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Police used inappropriate ‘deadly force’ on Floyd, expert testified
Police used inappropriate 'deadly force' on Floyd: expert
Published: Apr 08, 2021 08:14 PM
The police officer accused of murdering George Floyd used inappropriate "deadly force" when kneeling on his neck for more than nine minutes, an expert told a court in Minneapolis on Wednesday.

Witness Jody Stiger, a Los Angeles Police Department sergeant, testifies as Hennepin County Judge Peter Cahill presides Wednesday, April 7, 2021, in the trial of former Minneapolis police Officer Derek Chauvin at the Hennepin County Courthouse in Minneapolis. Chauvin is charged in the May 25, 2020 death of George Floyd. Photo: VCG

Witness Jody Stiger, a Los Angeles Police Department sergeant, testifies as Hennepin County Judge Peter Cahill presides Wednesday, April 7, 2021, in the trial of former Minneapolis police Officer Derek Chauvin at the Hennepin County Courthouse in Minneapolis. Chauvin is charged in the May 25, 2020 death of George Floyd. Photo: VCG


Jody Stiger, a use-of-force specialist testifying for the prosecution, was questioned at the trial of Derek Chauvin, the white officer seen in phone footage kneeling on Floyd, who was Black.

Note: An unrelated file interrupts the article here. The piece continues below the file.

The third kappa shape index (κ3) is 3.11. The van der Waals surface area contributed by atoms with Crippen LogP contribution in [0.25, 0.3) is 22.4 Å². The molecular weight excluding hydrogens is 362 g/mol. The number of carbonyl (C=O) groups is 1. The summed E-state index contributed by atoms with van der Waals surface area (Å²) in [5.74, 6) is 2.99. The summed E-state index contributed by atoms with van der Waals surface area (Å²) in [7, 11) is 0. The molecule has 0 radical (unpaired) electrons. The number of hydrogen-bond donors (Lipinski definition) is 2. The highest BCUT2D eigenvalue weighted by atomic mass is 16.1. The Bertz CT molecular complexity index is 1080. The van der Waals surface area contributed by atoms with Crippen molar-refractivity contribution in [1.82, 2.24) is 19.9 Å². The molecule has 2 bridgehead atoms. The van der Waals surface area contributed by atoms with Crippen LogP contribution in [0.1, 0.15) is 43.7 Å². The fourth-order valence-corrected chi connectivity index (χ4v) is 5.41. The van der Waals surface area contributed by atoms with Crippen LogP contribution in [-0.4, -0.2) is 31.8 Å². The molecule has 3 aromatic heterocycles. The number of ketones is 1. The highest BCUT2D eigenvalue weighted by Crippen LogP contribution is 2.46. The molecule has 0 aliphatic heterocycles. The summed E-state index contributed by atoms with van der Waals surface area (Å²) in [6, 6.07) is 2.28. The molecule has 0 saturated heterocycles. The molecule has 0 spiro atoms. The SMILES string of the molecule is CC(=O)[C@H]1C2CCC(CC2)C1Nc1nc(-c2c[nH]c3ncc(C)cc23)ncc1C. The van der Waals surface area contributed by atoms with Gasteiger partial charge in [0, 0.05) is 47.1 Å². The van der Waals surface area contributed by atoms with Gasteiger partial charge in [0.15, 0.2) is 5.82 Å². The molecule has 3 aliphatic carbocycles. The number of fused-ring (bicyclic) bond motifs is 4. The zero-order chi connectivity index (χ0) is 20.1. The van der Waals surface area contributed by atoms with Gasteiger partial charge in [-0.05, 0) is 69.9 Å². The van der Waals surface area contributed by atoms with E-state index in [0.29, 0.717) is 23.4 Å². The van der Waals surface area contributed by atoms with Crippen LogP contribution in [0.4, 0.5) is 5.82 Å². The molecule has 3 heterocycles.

The harrowing images of Floyd's arrest in May 2020 touched off protests against racial injustice and police brutality in the US and around the world.

Stiger, a Los Angeles police officer, said that Chauvin's actions were "deadly force" because Floyd "was in the prone position. The pressure... being caused by [Chauvin's] body weight could cause positional asphyxia, which could cause death," Stiger said, after being shown pictures of the scene. Asked how much force was reasonable when Floyd was lying on his front, handcuffed and not resisting, Stiger said "no force should have been used once he was in that position."

"An officer is only allowed to use a level of force that is proportional to the seriousness of the crime, or the level of resistance," he said.

Defense attorney Eric Nelson asked Stiger if use-of-force sometimes "looks bad, but it's still lawful."

Stiger agreed, saying "yes, based on that department's policies or based on that state's law."

Prosecutors are seeking to prove that Floyd's death was due to asphyxiation, while Chauvin's defense claims it was due to illegal drugs in Floyd's system.

Forensic scientist Breahna Giles testified on Wednesday that pills containing methamphetamine and fentanyl were later found in Floyd's car and in the police car, with some pills having saliva that matched Floyd's DNA.

Three other former police officers involved are to be tried separately.
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